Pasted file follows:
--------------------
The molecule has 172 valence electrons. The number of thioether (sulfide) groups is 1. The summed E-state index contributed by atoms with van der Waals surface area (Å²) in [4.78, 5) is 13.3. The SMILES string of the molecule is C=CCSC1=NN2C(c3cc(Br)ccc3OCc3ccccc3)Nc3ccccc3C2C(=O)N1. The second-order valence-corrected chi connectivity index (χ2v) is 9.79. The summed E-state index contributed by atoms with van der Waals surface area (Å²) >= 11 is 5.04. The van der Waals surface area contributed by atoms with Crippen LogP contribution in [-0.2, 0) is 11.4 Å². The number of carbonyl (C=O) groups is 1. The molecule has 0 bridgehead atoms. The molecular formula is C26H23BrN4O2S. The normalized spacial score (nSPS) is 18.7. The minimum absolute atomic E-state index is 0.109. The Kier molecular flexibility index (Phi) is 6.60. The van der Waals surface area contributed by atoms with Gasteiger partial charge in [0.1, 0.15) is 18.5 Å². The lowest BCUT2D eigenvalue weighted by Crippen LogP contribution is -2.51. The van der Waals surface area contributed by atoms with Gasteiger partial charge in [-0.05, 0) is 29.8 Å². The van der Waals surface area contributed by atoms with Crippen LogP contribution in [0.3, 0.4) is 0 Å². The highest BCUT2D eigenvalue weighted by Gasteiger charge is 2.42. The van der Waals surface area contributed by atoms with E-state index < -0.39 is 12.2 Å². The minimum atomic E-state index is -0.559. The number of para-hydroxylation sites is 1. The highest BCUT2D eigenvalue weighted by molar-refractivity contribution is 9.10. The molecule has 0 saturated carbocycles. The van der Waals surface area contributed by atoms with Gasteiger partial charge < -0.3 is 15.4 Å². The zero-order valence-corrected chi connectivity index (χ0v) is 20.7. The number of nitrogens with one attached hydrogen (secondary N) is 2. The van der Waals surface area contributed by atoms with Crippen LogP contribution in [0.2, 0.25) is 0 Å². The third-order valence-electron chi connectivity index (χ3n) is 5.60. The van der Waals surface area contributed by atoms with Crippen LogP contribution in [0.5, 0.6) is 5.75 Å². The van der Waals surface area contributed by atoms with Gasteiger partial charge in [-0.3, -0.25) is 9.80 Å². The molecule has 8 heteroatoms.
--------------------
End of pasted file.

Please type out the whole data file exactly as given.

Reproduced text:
The molecule has 172 valence electrons. The number of thioether (sulfide) groups is 1. The summed E-state index contributed by atoms with van der Waals surface area (Å²) in [4.78, 5) is 13.3. The SMILES string of the molecule is C=CCSC1=NN2C(c3cc(Br)ccc3OCc3ccccc3)Nc3ccccc3C2C(=O)N1. The second-order valence-corrected chi connectivity index (χ2v) is 9.79. The summed E-state index contributed by atoms with van der Waals surface area (Å²) >= 11 is 5.04. The van der Waals surface area contributed by atoms with Crippen LogP contribution in [-0.2, 0) is 11.4 Å². The number of carbonyl (C=O) groups is 1. The molecule has 0 bridgehead atoms. The molecular formula is C26H23BrN4O2S. The normalized spacial score (nSPS) is 18.7. The minimum absolute atomic E-state index is 0.109. The Kier molecular flexibility index (Phi) is 6.60. The van der Waals surface area contributed by atoms with Gasteiger partial charge in [0.1, 0.15) is 18.5 Å². The lowest BCUT2D eigenvalue weighted by Crippen LogP contribution is -2.51. The van der Waals surface area contributed by atoms with Gasteiger partial charge in [-0.05, 0) is 29.8 Å². The van der Waals surface area contributed by atoms with Crippen LogP contribution in [0.3, 0.4) is 0 Å². The highest BCUT2D eigenvalue weighted by Gasteiger charge is 2.42. The van der Waals surface area contributed by atoms with E-state index < -0.39 is 12.2 Å². The minimum atomic E-state index is -0.559. The number of para-hydroxylation sites is 1. The highest BCUT2D eigenvalue weighted by molar-refractivity contribution is 9.10. The molecule has 0 saturated carbocycles. The van der Waals surface area contributed by atoms with Gasteiger partial charge < -0.3 is 15.4 Å². The zero-order valence-corrected chi connectivity index (χ0v) is 20.7. The number of nitrogens with one attached hydrogen (secondary N) is 2. The van der Waals surface area contributed by atoms with Crippen LogP contribution in [0.2, 0.25) is 0 Å². The third-order valence-electron chi connectivity index (χ3n) is 5.60. The van der Waals surface area contributed by atoms with Crippen LogP contribution in [0.5, 0.6) is 5.75 Å². The van der Waals surface area contributed by atoms with Gasteiger partial charge in [-0.3, -0.25) is 9.80 Å². The molecule has 8 heteroatoms.